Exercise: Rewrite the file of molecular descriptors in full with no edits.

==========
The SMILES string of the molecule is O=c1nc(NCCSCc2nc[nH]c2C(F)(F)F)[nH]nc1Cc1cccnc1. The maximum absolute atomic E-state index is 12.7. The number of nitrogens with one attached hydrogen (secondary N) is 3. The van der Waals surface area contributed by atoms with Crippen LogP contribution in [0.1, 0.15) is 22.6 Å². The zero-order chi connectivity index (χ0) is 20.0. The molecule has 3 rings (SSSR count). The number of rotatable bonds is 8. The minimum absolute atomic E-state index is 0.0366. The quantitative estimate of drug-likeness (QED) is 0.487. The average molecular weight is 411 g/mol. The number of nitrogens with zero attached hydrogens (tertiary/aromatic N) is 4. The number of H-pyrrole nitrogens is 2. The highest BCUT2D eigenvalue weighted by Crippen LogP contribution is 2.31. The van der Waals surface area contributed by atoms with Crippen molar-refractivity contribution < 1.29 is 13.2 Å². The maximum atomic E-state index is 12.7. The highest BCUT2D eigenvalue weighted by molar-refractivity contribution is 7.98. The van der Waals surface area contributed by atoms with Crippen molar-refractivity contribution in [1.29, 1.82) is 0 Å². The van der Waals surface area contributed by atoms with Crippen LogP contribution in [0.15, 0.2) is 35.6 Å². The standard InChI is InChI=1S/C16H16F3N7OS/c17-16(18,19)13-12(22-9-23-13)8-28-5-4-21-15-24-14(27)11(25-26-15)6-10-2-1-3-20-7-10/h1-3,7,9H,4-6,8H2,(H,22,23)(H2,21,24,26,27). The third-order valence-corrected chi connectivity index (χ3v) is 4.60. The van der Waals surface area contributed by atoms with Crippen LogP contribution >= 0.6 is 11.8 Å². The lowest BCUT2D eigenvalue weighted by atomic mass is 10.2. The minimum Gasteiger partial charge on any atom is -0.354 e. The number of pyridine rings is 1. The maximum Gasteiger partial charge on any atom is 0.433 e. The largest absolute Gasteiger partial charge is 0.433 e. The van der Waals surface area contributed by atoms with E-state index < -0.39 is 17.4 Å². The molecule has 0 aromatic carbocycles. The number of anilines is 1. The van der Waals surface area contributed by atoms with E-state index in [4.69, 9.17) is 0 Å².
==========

The SMILES string of the molecule is O=c1nc(NCCSCc2nc[nH]c2C(F)(F)F)[nH]nc1Cc1cccnc1. The maximum absolute atomic E-state index is 12.7. The number of nitrogens with one attached hydrogen (secondary N) is 3. The van der Waals surface area contributed by atoms with Crippen LogP contribution in [0.1, 0.15) is 22.6 Å². The zero-order chi connectivity index (χ0) is 20.0. The molecule has 3 rings (SSSR count). The number of rotatable bonds is 8. The minimum absolute atomic E-state index is 0.0366. The quantitative estimate of drug-likeness (QED) is 0.487. The average molecular weight is 411 g/mol. The number of nitrogens with zero attached hydrogens (tertiary/aromatic N) is 4. The number of H-pyrrole nitrogens is 2. The highest BCUT2D eigenvalue weighted by Crippen LogP contribution is 2.31. The van der Waals surface area contributed by atoms with Crippen molar-refractivity contribution < 1.29 is 13.2 Å². The maximum atomic E-state index is 12.7. The highest BCUT2D eigenvalue weighted by molar-refractivity contribution is 7.98. The van der Waals surface area contributed by atoms with Crippen molar-refractivity contribution in [1.29, 1.82) is 0 Å². The van der Waals surface area contributed by atoms with Crippen LogP contribution in [0.15, 0.2) is 35.6 Å². The standard InChI is InChI=1S/C16H16F3N7OS/c17-16(18,19)13-12(22-9-23-13)8-28-5-4-21-15-24-14(27)11(25-26-15)6-10-2-1-3-20-7-10/h1-3,7,9H,4-6,8H2,(H,22,23)(H2,21,24,26,27). The third-order valence-corrected chi connectivity index (χ3v) is 4.60. The van der Waals surface area contributed by atoms with Crippen LogP contribution >= 0.6 is 11.8 Å². The lowest BCUT2D eigenvalue weighted by atomic mass is 10.2. The minimum Gasteiger partial charge on any atom is -0.354 e. The number of pyridine rings is 1. The maximum Gasteiger partial charge on any atom is 0.433 e. The largest absolute Gasteiger partial charge is 0.433 e. The van der Waals surface area contributed by atoms with E-state index < -0.39 is 17.4 Å². The molecule has 0 aromatic carbocycles. The number of anilines is 1. The van der Waals surface area contributed by atoms with E-state index in [4.69, 9.17) is 0 Å².